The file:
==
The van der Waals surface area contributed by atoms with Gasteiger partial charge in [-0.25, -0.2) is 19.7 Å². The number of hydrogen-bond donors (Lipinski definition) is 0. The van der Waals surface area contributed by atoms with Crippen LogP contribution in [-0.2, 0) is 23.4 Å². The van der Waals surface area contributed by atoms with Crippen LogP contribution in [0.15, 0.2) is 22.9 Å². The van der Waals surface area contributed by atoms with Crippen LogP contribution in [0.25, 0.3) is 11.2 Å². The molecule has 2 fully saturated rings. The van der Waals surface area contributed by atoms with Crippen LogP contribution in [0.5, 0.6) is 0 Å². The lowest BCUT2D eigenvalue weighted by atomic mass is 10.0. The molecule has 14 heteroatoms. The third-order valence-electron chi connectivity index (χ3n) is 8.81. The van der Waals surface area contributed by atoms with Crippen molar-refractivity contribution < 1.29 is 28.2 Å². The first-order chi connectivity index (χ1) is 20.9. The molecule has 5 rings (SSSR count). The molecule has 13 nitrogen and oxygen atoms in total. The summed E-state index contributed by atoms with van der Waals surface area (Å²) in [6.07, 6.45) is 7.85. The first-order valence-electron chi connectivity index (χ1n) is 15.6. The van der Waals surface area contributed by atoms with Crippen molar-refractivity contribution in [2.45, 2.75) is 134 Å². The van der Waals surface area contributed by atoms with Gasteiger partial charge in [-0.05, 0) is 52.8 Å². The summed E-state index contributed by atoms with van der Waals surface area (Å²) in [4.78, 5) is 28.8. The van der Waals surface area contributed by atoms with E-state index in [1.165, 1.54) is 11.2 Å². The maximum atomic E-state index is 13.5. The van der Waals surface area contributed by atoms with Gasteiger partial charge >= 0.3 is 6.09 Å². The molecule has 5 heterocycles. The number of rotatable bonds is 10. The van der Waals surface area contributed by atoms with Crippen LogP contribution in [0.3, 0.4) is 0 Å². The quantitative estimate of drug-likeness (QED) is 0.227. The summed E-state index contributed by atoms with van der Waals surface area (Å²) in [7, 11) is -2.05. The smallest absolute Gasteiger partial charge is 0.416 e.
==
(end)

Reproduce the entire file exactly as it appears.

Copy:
The van der Waals surface area contributed by atoms with Gasteiger partial charge in [-0.25, -0.2) is 19.7 Å². The number of hydrogen-bond donors (Lipinski definition) is 0. The van der Waals surface area contributed by atoms with Crippen LogP contribution in [-0.2, 0) is 23.4 Å². The van der Waals surface area contributed by atoms with Crippen LogP contribution in [0.15, 0.2) is 22.9 Å². The van der Waals surface area contributed by atoms with Crippen LogP contribution in [0.25, 0.3) is 11.2 Å². The molecule has 2 fully saturated rings. The van der Waals surface area contributed by atoms with Crippen LogP contribution in [0.5, 0.6) is 0 Å². The lowest BCUT2D eigenvalue weighted by atomic mass is 10.0. The molecule has 14 heteroatoms. The third-order valence-electron chi connectivity index (χ3n) is 8.81. The van der Waals surface area contributed by atoms with Crippen molar-refractivity contribution < 1.29 is 28.2 Å². The first-order chi connectivity index (χ1) is 20.9. The molecule has 5 rings (SSSR count). The molecule has 13 nitrogen and oxygen atoms in total. The summed E-state index contributed by atoms with van der Waals surface area (Å²) in [6.07, 6.45) is 7.85. The first-order valence-electron chi connectivity index (χ1n) is 15.6. The van der Waals surface area contributed by atoms with Crippen molar-refractivity contribution in [2.45, 2.75) is 134 Å². The van der Waals surface area contributed by atoms with Gasteiger partial charge in [-0.05, 0) is 52.8 Å². The summed E-state index contributed by atoms with van der Waals surface area (Å²) in [4.78, 5) is 28.8. The van der Waals surface area contributed by atoms with E-state index in [1.165, 1.54) is 11.2 Å². The maximum atomic E-state index is 13.5. The van der Waals surface area contributed by atoms with Gasteiger partial charge >= 0.3 is 6.09 Å². The molecule has 5 heterocycles. The number of rotatable bonds is 10. The van der Waals surface area contributed by atoms with Crippen LogP contribution in [0.3, 0.4) is 0 Å². The quantitative estimate of drug-likeness (QED) is 0.227. The summed E-state index contributed by atoms with van der Waals surface area (Å²) in [7, 11) is -2.05. The smallest absolute Gasteiger partial charge is 0.416 e.